MGen. Gauthier: Unequivocally, sir, I am satisfied. I think you could just as easily, on that night, have had an American battalion doing the same training in the same location and with the same pilots potentially in the same circumstances — the same bomb would have dropped on American soldiers rather than Canadian soldiers.

Senator Kinsella: On a point of order, I wonder whether honourable senators would agree to continue for another 15 minutes, if our witnesses are able to stay on another 15 minutes. We are getting close to 3:30.

The Chairman: I would point out to the Senate that, after Senator Grafstein, I still have Senators Stratton, Mahovlich and Tkachuk on a first round, and then four senators on a second round. It would be nice to complete a first round.

Senator Carstairs: I have no objection to that, but it cannot go beyond 3:45.

Senator St. Germain: I would like to be on the list as well, Madam Chair.

The Chairman: I apologize; I did not see you, senator.

Is it agreed, honourable senators, that we will continue for a further 15 minutes, until 3:45?

Hon. Senators: Agreed.

The Chairman: I would ask honourable senators to confine their questions to very short ones.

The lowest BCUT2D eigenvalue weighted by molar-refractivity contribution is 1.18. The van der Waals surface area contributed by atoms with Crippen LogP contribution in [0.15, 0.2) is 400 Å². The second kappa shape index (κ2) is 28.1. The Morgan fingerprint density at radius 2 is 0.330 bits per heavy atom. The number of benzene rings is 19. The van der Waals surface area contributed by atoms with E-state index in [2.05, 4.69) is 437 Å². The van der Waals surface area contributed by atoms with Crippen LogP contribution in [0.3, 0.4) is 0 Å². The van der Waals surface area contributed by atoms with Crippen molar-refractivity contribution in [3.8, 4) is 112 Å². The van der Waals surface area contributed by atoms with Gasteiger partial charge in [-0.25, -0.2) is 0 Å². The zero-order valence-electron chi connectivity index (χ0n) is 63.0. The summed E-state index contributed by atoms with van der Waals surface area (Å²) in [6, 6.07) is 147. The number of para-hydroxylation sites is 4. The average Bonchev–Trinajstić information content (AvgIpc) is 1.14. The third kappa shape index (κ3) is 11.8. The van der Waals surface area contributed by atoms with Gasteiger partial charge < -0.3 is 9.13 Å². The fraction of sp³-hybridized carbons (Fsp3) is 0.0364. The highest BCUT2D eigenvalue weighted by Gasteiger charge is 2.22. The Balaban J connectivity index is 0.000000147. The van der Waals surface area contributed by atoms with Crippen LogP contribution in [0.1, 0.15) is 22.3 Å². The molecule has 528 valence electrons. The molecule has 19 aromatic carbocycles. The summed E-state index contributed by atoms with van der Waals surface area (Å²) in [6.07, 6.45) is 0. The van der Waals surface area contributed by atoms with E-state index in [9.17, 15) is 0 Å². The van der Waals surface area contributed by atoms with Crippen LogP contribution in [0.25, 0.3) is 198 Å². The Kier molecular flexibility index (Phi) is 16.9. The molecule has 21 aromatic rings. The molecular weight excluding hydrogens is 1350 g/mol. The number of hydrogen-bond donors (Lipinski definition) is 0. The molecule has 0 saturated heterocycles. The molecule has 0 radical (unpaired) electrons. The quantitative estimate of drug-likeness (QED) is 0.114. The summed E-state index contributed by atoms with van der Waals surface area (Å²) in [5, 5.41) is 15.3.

(1530)

Senator Grafstein: Colonel, did your mission change once you got to Afghanistan? We understand that you were originally responsible, in terms of your first engagement, with respect to guarding the airfield at Kandahar. Did the type and variety of mission change sufficiently to put you in a position where you felt fully prepared for these changes? Can you provide us with a description of what the changes were, if there were change from your original mission, which was, as I understand it, guarding the airport at Kandahar?

LCol. Stogran: Honourable senators, the mandate I was given when I left the country included the four tasks, first of which was the defence of the airfield proper. When I arrived in theatre, I came under the operational control of the local commander, Col. Wiercinski. We fit in as another one of his battalions. He had a rotation scheme such that one of his battalions would be responsible for defending the perimeter of the airfield. Another would be in what we call the force projection role or the combat role for operations outside the perimeter. We were rotated in that sort of sequence. He also had another battalion that was responsible for security duties in Pakistan, but we were precluded from that.